The third point of the success of YSEALI lies in its resiliency against the rising populist political climate in Southeast Asia. Democratic regression, democratic setback, and illiberal populism have been the common term to describe Southeast Asian politics, especially since the 2014 Thai coup. Several key rationales behind this rise of populism could be attributed to distrusting the government's liberal economic policy, which expands inequality and limits social mobility. Hence, this would set up a perfect political context to demonize the elites and their foreign partners, who unjustifiably reap the benefits of liberal policy and its global network. This puts any foreign initiative to strengthen human connections as a target of political attack.

While the transnational nature of the capital market highlights the business elite connection between the U.S. business and the Southeast Asian top business owners, they both risked being a political target derived from the worsening inequality. Should social class conflicts worsen in Southeast Asia, the United States would automatically become a liability, and being a friend of an American could be portrayed as social risk in the respective countries.

While all the above agenda addresses inequality and social mobility, the YSEALI program also neutralizes the risk of the United States being targeted in an anti-elitist populism, which could be seen not only in Southeast Asia but also at home in the United States too.

While all the above agenda addresses inequality and social mobility, the YSEALI program also neutralizes the risk of the United States being targeted in an anti-elitist populism, which could be seen not only in Southeast Asia but also at home in the United States too. This means that the YSEALI program significantly contributes to U.S. corporate activity. Thus, the programs' choice of themes on Civic Engagement, Economic Empowerment and Social Entrepreneurship, Education and Environment issues was thoughtful and fitting.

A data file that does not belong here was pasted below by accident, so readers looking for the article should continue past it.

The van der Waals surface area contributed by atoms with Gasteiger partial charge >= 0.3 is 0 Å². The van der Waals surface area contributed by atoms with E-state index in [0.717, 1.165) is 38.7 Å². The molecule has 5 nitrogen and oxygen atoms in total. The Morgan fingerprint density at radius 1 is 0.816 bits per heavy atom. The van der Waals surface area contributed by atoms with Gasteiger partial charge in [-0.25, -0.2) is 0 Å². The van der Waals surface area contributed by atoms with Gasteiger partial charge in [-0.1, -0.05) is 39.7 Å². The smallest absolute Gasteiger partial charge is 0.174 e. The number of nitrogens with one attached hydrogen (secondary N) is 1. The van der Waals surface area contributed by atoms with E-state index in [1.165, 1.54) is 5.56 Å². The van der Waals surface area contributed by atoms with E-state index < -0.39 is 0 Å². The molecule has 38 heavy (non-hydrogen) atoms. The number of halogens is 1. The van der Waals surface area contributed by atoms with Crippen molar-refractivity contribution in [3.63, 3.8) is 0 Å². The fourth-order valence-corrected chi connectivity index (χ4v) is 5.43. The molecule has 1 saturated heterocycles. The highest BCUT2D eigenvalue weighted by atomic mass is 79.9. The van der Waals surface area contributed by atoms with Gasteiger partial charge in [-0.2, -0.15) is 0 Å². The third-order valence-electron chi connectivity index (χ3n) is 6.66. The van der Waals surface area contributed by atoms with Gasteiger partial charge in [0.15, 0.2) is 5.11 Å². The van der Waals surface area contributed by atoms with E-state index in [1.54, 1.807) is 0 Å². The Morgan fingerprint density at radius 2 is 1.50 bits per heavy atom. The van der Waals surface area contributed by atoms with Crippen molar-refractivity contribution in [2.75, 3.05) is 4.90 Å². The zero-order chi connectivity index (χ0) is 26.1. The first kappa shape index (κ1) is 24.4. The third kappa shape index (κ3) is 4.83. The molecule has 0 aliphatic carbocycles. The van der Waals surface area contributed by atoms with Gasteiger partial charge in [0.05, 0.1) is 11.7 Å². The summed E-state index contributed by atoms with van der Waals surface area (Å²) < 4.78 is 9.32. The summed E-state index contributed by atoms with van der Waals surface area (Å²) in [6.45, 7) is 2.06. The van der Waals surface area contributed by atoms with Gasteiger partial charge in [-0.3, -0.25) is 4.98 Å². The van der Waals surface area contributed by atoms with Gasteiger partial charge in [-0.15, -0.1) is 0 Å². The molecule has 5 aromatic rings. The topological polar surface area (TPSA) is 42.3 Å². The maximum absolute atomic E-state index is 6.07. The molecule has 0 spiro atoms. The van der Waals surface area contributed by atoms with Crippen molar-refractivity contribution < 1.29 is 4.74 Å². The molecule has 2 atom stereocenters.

A further important aspect of the program’s choice is that this also brings optimism of social mobility within the youth of respective countries. According to the Global Social Mobility report produced by the World Economic Forum, among the 82 countries covered, Laos was 72nd, Indonesia 67th, Philippines 61st, Thailand 55th and Vietnam 50th.[22] Low social mobility can result in socio-economic precarity, loss of identity and dignity, weakening social fabric, eroding trust in institutions, and disenchantment with political processes.[23] If we see the ultimate purpose of U.S. Southeast Asia policy as an open-door policy, or to prevent another great power from isolating the United States from the western pacific,[24] it is not only China that could close that door, but also Islamic radicalism as well. What we know from other secular states such as Egypt is that decline in social mobility combined with inequality can produce a religious revival led by the educated middle class.[25] And especially following COVID, where unequal footing in social can further hinder any improvements in social mobility, this could either bring in a religious uprising or strongman rule to address their unfulfilled aspirations. In both cases, it could lead to both an illiberal economy and xenophobic nationalism.

What is needed are economic growth, an improvement in the quality of life, and the fulfillment of youth aspirations. However, when economic growth cannot be reliably expected, this is where the YSEALI program can make a significant change in improving the quality of life and restore optimism to the middle-lower to lower classes. With YSEALI, the United States is in the best position to stabilize Southeast Asia’s socio-economic conditions, which would give it a major advantage in cultivating trust and security for ensuring a U.S. presence in the region.

In Conclusion


“How are the inequalities inherent in modern economic organization defused or overcome as a source of explosive social conflict,” askes historian Charles S. Maier in his book In Search of Stability.[26] He continues: "This inquiry includes several interlocking questions: What mixture of constraint and ideological legitimation, what forms of representation, what promises of material reward support political and social stability? Under What circumstances is stability threatened; under what circumstances is it recovered? How does the alignment of power among nation-states influence the tensions and rivalries within national societies?”